The Real Hustle

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Daniel
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The Real Hustle

Postby Daniel » February 9th, 2006, 9:39 am

A new series featuring Paul Wilson starts tonight on BBC 3 at 10:30 pm.

http://www.bbc.co.uk/bbcthree/tv/real_hustle.shtml

Paul and his fellow co-stars, including fellow magician Alexis Conran, were also on Richard & Judy (networked afternoon magazine show), doing some plugging.

Guest

Re: The Real Hustle

Postby Guest » February 9th, 2006, 9:58 am

Please ask Jessica where I can send all my money for her and sign over my truck. Thank you.
Steve V

Ian Kendall
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Re: The Real Hustle

Postby Ian Kendall » February 9th, 2006, 12:56 pm

For people interested in carnival scams - Alexis bought my lesson on Cover the Spot, and I'm told it will feature in next week's show. An opportunity to see a rare routine performed.

Take care, Ian

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mrgoat
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Re: The Real Hustle

Postby mrgoat » February 10th, 2006, 5:45 am

Originally posted by Ian Kendall:
For people interested in carnival scams - Alexis bought my lesson on Cover the Spot, and I'm told it will feature in next week's show. An opportunity to see a rare routine performed.

Take care, Ian
I saw some people working this in Leicester Square (NB for Americans this is pronounded Lie-cess-ter)last summer.

It was wonderful to actually see. They had three 'tables' set up in three different parts of the square. The looked East European. I watched for as long as I could before they - in no uncertain terms - told me to go away.

They weren't even any good at the throw.

:)

Lived in London for 16 years and STILL not actually seen anyone do Find The Lady. :(

Damian

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Re: The Real Hustle

Postby Ian Kendall » February 10th, 2006, 12:50 pm

I'm a wee bit concerned about this now, having just watched the first show. I agreed to provide my lesson on the basis that they were not going to expose the method (such as it is for Cover the Spot).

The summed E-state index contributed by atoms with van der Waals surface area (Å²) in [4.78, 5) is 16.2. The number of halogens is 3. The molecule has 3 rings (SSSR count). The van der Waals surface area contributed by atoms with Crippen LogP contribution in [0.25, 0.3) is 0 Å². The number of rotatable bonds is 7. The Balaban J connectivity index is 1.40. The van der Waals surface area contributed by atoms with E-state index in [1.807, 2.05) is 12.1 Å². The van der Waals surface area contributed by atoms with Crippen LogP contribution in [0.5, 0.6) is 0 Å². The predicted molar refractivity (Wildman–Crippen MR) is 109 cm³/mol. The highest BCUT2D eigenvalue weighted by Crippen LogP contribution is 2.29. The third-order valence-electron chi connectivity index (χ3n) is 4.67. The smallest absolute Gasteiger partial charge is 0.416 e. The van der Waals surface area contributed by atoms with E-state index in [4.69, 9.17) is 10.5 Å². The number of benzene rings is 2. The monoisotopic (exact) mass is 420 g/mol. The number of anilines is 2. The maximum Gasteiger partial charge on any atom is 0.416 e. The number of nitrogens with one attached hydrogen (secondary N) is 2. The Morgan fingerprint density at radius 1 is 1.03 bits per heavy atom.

After seeing them expose the monte throw, perhaps I'm the one that was hustled. I suppose I'll have to wait and see...

Take care, Ian

Guest

Re: The Real Hustle

Postby Guest » February 10th, 2006, 2:25 pm

Originally posted by Ian Kendall:
I'm a wee bit concerned about this now, having just watched the first show. I agreed to provide my lesson on the basis that they were not going to expose the method (such as it is for Cover the Spot).

After seeing them expose the monte throw, perhaps I'm the one that was hustled. I suppose I'll have to wait and see...

Take care, Ian
Actually, I don't think the methods for "cheating at play", or "obtaining money by deception through gambling"are what we're supposed to be protecting from exposure. On the contrary, we're supposed to be exposing them.

See the work of John Scarne , and Frank Garcia not to mention James Randi 's work on exposing fraudulent psychics. I understand your feeling about your own routine, but if it uses the same method used to defraud the public...

Charlie Chang
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Re: The Real Hustle

Postby Charlie Chang » February 11th, 2006, 3:43 am

The Monte is a scam - a con game - played by thieves in order to obtain money by deception. Absolutely no money is ever won by the "players" unless the people running the game are total amateurs.

I've watched this game played several times and, after watching real people lose real money, I have no problem exposing the actual scam.

On The Real Hustle we are trying to present real scams pulled on real people. We then reveal how the scam works.

Monte is also a popular effect amongst magicians where the hype move (among many others) is employed to entertain by re-enacting the conditions of this classic con game.

But it IS still a con game and it is in the public's best interests to understand why they can never win.

PART of the method is a sleight of hand move known as the "hype".

We chose to expose the hype with leather disks (as it is often played on the street) rather than playing-cards and to spend more time on how the mark is sucked into the game and then given an apparent advantage, which ultimately empties his wallet.

We recreated a real scenario and dropped real people into the set-up. If you want to know the truth we were practically fighting off people once we started - everyone wanted to play.

On the streets, Monte is theft. Just because we, as magicians, develop a performance item from it we cannot then claim rights to the scam itself.